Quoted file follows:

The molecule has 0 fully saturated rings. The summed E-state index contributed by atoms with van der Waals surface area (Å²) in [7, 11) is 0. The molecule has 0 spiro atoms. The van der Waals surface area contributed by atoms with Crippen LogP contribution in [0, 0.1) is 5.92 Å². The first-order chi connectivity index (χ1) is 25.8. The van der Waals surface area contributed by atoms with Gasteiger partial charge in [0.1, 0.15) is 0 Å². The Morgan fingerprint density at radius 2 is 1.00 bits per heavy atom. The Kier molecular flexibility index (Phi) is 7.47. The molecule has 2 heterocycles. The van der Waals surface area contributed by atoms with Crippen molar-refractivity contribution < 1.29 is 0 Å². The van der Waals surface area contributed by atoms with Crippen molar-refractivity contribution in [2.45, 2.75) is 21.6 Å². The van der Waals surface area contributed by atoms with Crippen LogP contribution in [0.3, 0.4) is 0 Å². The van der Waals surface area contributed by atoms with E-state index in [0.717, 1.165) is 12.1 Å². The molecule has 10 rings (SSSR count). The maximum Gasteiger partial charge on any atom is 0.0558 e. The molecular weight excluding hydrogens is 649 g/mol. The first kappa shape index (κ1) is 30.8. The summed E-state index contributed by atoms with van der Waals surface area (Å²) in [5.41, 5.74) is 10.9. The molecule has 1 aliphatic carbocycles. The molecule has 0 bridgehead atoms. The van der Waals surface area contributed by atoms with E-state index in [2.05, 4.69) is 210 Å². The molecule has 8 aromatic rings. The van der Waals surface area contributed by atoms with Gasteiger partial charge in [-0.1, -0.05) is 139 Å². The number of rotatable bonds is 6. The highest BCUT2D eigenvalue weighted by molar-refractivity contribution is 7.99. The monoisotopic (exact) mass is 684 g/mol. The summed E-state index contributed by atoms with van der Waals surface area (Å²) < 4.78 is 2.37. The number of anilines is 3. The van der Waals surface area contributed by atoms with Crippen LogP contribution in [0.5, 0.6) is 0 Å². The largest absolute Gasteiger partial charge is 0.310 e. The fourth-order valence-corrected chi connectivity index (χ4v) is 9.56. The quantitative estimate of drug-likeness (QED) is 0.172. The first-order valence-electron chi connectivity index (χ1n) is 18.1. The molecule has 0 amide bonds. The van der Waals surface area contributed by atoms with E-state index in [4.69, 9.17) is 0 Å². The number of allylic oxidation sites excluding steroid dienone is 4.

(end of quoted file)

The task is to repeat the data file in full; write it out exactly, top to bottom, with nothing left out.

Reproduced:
The molecule has 0 fully saturated rings. The summed E-state index contributed by atoms with van der Waals surface area (Å²) in [7, 11) is 0. The molecule has 0 spiro atoms. The van der Waals surface area contributed by atoms with Crippen LogP contribution in [0, 0.1) is 5.92 Å². The first-order chi connectivity index (χ1) is 25.8. The van der Waals surface area contributed by atoms with Gasteiger partial charge in [0.1, 0.15) is 0 Å². The Morgan fingerprint density at radius 2 is 1.00 bits per heavy atom. The Kier molecular flexibility index (Phi) is 7.47. The molecule has 2 heterocycles. The van der Waals surface area contributed by atoms with Crippen molar-refractivity contribution < 1.29 is 0 Å². The van der Waals surface area contributed by atoms with Crippen molar-refractivity contribution in [2.45, 2.75) is 21.6 Å². The van der Waals surface area contributed by atoms with Crippen LogP contribution in [0.3, 0.4) is 0 Å². The van der Waals surface area contributed by atoms with E-state index in [0.717, 1.165) is 12.1 Å². The molecule has 10 rings (SSSR count). The maximum Gasteiger partial charge on any atom is 0.0558 e. The molecular weight excluding hydrogens is 649 g/mol. The first kappa shape index (κ1) is 30.8. The summed E-state index contributed by atoms with van der Waals surface area (Å²) in [5.41, 5.74) is 10.9. The molecule has 1 aliphatic carbocycles. The molecule has 0 bridgehead atoms. The van der Waals surface area contributed by atoms with E-state index in [2.05, 4.69) is 210 Å². The molecule has 8 aromatic rings. The van der Waals surface area contributed by atoms with Gasteiger partial charge in [-0.1, -0.05) is 139 Å². The number of rotatable bonds is 6. The highest BCUT2D eigenvalue weighted by molar-refractivity contribution is 7.99. The monoisotopic (exact) mass is 684 g/mol. The summed E-state index contributed by atoms with van der Waals surface area (Å²) < 4.78 is 2.37. The number of anilines is 3. The van der Waals surface area contributed by atoms with Crippen LogP contribution in [0.5, 0.6) is 0 Å². The largest absolute Gasteiger partial charge is 0.310 e. The fourth-order valence-corrected chi connectivity index (χ4v) is 9.56. The quantitative estimate of drug-likeness (QED) is 0.172. The first-order valence-electron chi connectivity index (χ1n) is 18.1. The molecule has 0 amide bonds. The van der Waals surface area contributed by atoms with E-state index in [4.69, 9.17) is 0 Å². The number of allylic oxidation sites excluding steroid dienone is 4.